AHA/ACC Guidelines for the Diagnosis and Management of Patients With Thoracic Aortic Disease (2010)

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Commentary by Reed E. Pyeritz, MD, PhD

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Initial observation

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The initial observation of the patient may reveal physical features characteristic of a genetic syndrome associated with an increased risk for aortic dissections. These include:

  • Marfan syndrome
    • Facial features such as long, narrow face, underdeveloped cheekbones, deep set eyes, receding lower jaw, downward slanting eyes
    • Ectopia lentis (dislocated lens of the eye)
    • High arched palate and crowding of the teeth
    • Tall stature, disproprionately long arms, legs, fingers and/or toes
    • Pectus excavatum (sunken chest) or pectus carinatum (pigeon breast)
    • Scoliosis or kyphosis
    • Flat or inwardly rotated feet, hammer toes
    • Joint hypermobility
    • History of a pneumothorax
    • Unexplained striae (skin stretch marks)
  • Loeys-Dietz syndrome
    • Facial features such as widely spaced eyes,, downward-slanting eyes, underdeveloped cheek bones, small chin and/or receding chin
    • Blue sclerae (blue tinge to the whites of the eyes)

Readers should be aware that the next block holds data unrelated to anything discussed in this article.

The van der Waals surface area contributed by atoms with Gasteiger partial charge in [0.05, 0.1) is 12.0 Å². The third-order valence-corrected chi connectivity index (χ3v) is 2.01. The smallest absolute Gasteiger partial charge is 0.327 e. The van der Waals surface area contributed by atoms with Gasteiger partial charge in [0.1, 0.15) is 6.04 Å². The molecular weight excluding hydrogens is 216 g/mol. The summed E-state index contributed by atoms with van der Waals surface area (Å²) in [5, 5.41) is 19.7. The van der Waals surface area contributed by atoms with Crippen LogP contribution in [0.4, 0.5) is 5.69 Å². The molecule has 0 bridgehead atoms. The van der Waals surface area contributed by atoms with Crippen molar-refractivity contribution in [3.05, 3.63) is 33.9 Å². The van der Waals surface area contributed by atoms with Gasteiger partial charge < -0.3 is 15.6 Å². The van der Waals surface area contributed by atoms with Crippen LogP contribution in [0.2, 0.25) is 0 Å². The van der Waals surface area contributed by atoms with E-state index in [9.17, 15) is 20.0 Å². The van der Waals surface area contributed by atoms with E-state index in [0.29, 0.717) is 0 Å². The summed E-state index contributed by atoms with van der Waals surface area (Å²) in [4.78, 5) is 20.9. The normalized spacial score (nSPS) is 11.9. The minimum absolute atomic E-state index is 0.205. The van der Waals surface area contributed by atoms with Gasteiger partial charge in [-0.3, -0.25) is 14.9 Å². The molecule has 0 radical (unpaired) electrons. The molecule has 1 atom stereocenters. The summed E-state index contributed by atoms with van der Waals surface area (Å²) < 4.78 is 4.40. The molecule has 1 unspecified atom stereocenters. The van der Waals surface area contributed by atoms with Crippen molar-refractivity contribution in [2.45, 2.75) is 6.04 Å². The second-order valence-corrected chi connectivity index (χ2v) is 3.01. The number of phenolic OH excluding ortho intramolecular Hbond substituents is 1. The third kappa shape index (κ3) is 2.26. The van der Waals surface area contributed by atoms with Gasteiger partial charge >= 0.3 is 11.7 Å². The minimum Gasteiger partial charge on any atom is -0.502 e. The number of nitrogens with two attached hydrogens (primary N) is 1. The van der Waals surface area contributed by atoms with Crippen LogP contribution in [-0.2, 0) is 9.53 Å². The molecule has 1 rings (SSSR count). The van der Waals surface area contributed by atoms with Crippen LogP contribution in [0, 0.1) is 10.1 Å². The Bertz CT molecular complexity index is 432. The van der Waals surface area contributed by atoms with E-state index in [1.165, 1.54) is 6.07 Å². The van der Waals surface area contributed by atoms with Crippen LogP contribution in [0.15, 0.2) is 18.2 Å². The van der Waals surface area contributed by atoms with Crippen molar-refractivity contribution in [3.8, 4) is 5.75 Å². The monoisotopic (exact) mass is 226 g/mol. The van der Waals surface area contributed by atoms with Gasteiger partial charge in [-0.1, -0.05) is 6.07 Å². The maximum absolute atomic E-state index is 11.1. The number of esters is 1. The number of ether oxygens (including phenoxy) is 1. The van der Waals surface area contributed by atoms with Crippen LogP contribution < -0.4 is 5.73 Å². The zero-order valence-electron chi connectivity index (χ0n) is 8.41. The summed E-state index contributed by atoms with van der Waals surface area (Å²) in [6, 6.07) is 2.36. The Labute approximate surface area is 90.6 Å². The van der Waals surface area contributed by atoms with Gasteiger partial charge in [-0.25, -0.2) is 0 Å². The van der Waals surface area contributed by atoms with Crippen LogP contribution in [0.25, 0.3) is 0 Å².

• Craniosynostosis (early fusion of the skull bones)
    • Cleft palate
    • Bifid (split) or broad uvula
    • Long fingers and/or toes, contractures of the fingers
    • Pectus excavatum (sunken chest) or pectus carinatum (pigeon breast)
    • Cervical-spine instability
    • Scoliosis
    • Clubfoot or skewfoot deformity
    • Joint hypermobility
    • Congenital heart defects (patent ductus arteriosus atrial or ventricular septal defect, bicuspid aortic valve)
  • Ehlers-Danlos syndrome-vascular type
    • Facial features such as thin lips and philtrum, small chin, thin nose, large and proptotic eyes
    • Thin, translucent skin with prominent veins, particularly on chest and abdomen
    • Joint hypermobility
    • Acrogeria (aged appearance to the hands and feet)
    • Clubfoot
    • History of a pneumothorax
  • Turner syndrome
    • Short stature
    • Webbed neck
    • Low hairline at the back of the neck
    • Lymphedema of the hands and feet
    • Bicuspid aortic valve, coarctation of the aorta

Chief Ccomplaint

Symptoms of aortic dissection are extremely variable, but are often described by patients as:

  • Sudden onset severe pain along middling in chest, back, or abdominal
  • Penetrating pain front to back
  • Ripping, burning, or tearing sensation
  • Migratory
  • Pain like they have never experienced before or sense of impending doom

A patient with an aortic dissection may not appear to be a “typical” chest pain patient – he or she may be younger, tall/thin, and have no known risk factors for heart disease.